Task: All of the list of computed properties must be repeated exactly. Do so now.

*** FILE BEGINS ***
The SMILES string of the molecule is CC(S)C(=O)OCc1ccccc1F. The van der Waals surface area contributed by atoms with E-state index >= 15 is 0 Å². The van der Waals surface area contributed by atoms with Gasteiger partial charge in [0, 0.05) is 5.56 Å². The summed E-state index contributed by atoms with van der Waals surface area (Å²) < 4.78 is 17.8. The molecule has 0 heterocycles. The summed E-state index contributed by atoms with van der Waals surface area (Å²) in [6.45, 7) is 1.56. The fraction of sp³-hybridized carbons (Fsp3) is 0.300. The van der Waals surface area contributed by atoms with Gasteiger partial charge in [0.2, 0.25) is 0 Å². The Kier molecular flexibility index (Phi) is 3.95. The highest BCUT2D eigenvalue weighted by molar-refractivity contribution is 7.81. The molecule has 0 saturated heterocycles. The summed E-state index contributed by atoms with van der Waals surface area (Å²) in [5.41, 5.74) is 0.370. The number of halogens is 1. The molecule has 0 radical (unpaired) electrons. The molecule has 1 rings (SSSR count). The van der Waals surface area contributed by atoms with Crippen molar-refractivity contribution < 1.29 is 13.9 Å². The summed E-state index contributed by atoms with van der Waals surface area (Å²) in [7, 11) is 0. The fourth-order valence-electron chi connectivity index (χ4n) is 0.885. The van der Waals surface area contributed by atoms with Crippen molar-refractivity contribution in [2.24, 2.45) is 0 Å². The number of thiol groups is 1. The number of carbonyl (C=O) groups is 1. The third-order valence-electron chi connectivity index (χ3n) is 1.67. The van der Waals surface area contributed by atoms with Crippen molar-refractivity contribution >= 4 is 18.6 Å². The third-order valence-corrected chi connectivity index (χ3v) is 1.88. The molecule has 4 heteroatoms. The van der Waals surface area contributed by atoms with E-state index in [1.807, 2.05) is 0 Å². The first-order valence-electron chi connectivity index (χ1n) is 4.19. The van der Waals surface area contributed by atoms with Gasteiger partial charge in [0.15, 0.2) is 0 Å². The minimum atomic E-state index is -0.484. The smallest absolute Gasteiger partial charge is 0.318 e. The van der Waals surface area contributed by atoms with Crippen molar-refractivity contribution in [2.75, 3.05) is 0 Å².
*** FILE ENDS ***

The SMILES string of the molecule is CC(S)C(=O)OCc1ccccc1F. The van der Waals surface area contributed by atoms with E-state index >= 15 is 0 Å². The van der Waals surface area contributed by atoms with Gasteiger partial charge in [0, 0.05) is 5.56 Å². The summed E-state index contributed by atoms with van der Waals surface area (Å²) < 4.78 is 17.8. The molecule has 0 heterocycles. The summed E-state index contributed by atoms with van der Waals surface area (Å²) in [6.45, 7) is 1.56. The fraction of sp³-hybridized carbons (Fsp3) is 0.300. The van der Waals surface area contributed by atoms with Gasteiger partial charge in [0.2, 0.25) is 0 Å². The Kier molecular flexibility index (Phi) is 3.95. The highest BCUT2D eigenvalue weighted by molar-refractivity contribution is 7.81. The molecule has 0 saturated heterocycles. The summed E-state index contributed by atoms with van der Waals surface area (Å²) in [5.41, 5.74) is 0.370. The number of halogens is 1. The molecule has 0 radical (unpaired) electrons. The molecule has 1 rings (SSSR count). The van der Waals surface area contributed by atoms with Crippen molar-refractivity contribution < 1.29 is 13.9 Å². The summed E-state index contributed by atoms with van der Waals surface area (Å²) in [7, 11) is 0. The fourth-order valence-electron chi connectivity index (χ4n) is 0.885. The van der Waals surface area contributed by atoms with Crippen molar-refractivity contribution in [2.24, 2.45) is 0 Å². The number of thiol groups is 1. The number of carbonyl (C=O) groups is 1. The third-order valence-electron chi connectivity index (χ3n) is 1.67. The van der Waals surface area contributed by atoms with Crippen molar-refractivity contribution >= 4 is 18.6 Å². The third-order valence-corrected chi connectivity index (χ3v) is 1.88. The molecule has 4 heteroatoms. The van der Waals surface area contributed by atoms with E-state index in [1.807, 2.05) is 0 Å². The first-order valence-electron chi connectivity index (χ1n) is 4.19. The van der Waals surface area contributed by atoms with Gasteiger partial charge in [0.15, 0.2) is 0 Å². The minimum atomic E-state index is -0.484. The smallest absolute Gasteiger partial charge is 0.318 e. The van der Waals surface area contributed by atoms with Crippen molar-refractivity contribution in [2.75, 3.05) is 0 Å².